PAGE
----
- Published: May 5, 2012
- Written by Chris Meehan
At least that’s the gist of a new report from Howard H. Baker Jr. Center for Public Policy at the University of Tennessee, Knoxville. The study, “Assessment of Incentives and Employment Impacts of Solar Industry Deployment," found that solar is on the same track that other energy sources in the U.S., like coal, oil, natural gas, and nuclear energy formerly took.
But the report also found that solar has the potential to create more jobs than other energy sources on a per megawatt hour basis. “The study finds that solar could support 200,000 to 430,000 jobs across the United States by 2020 and from 240,000 to 965,000 jobs in 2030 (including direct, indirect, and induced jobs),” said report author Susan Schexnayder, a senior research associate at the university’s Human Dimensions Research Lab.
“The low-end assumes the solar power in the U.S. grows at the same rate as the GNP [i.e., gross national product]. The upper end projection is based on the DOE SunShot initiative’s projected employment which assumes 26 percent annual growth, but is roughly consistent with a 20 percent growth rate that we model which is a tempering of the IPCC’s projection of 30 percent annual growth in U.S. solar capacity,” Schexnayder said.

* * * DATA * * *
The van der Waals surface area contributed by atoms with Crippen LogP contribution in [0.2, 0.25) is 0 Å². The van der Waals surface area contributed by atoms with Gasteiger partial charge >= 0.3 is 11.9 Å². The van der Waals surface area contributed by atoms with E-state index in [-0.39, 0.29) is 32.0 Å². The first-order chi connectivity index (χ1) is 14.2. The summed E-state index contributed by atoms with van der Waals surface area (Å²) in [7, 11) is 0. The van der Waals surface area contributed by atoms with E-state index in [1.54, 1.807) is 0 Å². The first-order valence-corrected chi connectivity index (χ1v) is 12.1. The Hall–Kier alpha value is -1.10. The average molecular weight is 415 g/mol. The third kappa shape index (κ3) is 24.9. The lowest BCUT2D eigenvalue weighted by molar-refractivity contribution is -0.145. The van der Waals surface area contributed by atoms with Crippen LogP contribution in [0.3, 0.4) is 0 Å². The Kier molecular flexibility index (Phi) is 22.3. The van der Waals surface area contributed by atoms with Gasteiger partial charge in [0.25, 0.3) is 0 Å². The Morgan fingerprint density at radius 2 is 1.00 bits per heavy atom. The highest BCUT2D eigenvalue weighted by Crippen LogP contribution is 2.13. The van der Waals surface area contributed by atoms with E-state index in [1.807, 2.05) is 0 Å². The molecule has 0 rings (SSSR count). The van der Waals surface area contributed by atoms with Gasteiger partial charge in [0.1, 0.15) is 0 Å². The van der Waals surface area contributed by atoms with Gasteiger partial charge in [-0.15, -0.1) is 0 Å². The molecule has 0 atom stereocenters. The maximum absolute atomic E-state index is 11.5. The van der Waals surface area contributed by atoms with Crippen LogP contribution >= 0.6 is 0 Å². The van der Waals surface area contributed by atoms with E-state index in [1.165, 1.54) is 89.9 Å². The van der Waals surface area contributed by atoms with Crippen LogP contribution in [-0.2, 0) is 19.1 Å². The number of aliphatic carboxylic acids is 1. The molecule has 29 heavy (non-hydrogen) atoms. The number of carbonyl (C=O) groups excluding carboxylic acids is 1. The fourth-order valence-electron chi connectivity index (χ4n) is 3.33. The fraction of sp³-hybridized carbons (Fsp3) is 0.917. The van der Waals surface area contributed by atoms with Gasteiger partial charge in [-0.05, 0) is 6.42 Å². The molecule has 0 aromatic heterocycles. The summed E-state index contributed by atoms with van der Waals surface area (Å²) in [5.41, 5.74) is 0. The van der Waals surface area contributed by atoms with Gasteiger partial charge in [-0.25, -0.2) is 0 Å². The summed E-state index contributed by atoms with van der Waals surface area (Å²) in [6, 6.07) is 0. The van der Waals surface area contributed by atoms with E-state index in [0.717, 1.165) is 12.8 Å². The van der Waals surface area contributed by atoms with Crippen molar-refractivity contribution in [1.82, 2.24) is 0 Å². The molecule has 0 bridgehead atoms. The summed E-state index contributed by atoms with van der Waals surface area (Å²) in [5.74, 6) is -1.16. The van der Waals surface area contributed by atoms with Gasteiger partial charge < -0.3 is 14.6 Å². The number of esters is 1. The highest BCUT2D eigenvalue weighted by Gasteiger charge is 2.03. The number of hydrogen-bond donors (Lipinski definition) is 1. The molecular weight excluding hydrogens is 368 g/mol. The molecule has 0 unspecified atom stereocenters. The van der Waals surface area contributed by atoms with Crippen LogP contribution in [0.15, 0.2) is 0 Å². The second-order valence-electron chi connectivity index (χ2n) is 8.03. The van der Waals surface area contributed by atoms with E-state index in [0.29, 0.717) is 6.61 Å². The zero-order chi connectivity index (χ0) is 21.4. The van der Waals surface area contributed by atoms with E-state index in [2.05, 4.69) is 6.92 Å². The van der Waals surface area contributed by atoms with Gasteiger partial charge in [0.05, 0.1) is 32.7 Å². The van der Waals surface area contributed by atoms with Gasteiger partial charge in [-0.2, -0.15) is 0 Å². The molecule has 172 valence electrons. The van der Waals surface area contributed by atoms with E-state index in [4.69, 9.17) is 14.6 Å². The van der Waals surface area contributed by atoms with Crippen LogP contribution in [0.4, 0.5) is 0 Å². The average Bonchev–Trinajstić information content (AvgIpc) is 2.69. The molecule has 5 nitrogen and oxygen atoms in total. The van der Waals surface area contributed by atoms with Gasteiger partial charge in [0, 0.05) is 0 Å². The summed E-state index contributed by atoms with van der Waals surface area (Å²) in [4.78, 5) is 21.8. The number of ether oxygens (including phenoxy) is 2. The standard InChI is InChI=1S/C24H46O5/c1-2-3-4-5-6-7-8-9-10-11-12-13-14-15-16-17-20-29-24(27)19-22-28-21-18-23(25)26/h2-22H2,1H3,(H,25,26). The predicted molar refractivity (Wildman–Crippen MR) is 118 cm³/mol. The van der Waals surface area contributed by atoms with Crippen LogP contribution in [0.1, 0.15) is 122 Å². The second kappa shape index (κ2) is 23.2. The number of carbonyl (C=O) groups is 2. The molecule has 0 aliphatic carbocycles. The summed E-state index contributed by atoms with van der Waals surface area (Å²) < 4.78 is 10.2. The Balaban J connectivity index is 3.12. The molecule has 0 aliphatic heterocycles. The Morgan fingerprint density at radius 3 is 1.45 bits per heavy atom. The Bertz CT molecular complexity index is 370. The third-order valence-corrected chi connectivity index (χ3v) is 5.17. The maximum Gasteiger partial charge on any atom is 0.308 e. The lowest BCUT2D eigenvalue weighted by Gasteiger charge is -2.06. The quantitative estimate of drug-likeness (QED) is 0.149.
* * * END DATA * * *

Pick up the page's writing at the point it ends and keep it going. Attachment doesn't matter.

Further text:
Solar has been around for a while, but not as long as oil or coal. “Solar is not necessarily traveling any faster or slower along the adoption path than other energy resources, but it is on the same trajectory—with a relatively slow start followed by a period of rapid growth,” said Schexnayder. But to get to the level of mass adoption like other energy sources it still needs help. And why not? “The study points out that all energy sources—even those that have achieved full maturity—are subsidized,” Schexnayder said.
Some of those subsidies have been in place for a long time. The report sites a Management Information Services, Inc. study which looked at government incentives for energy industries from 1950 to 2010. It found that the oil industry has received $369 billion, coal $104 billion and renewables since 1950. Another study, from the Renewable Energy Policy Project, found that solar has received $5.7 billion since 1947.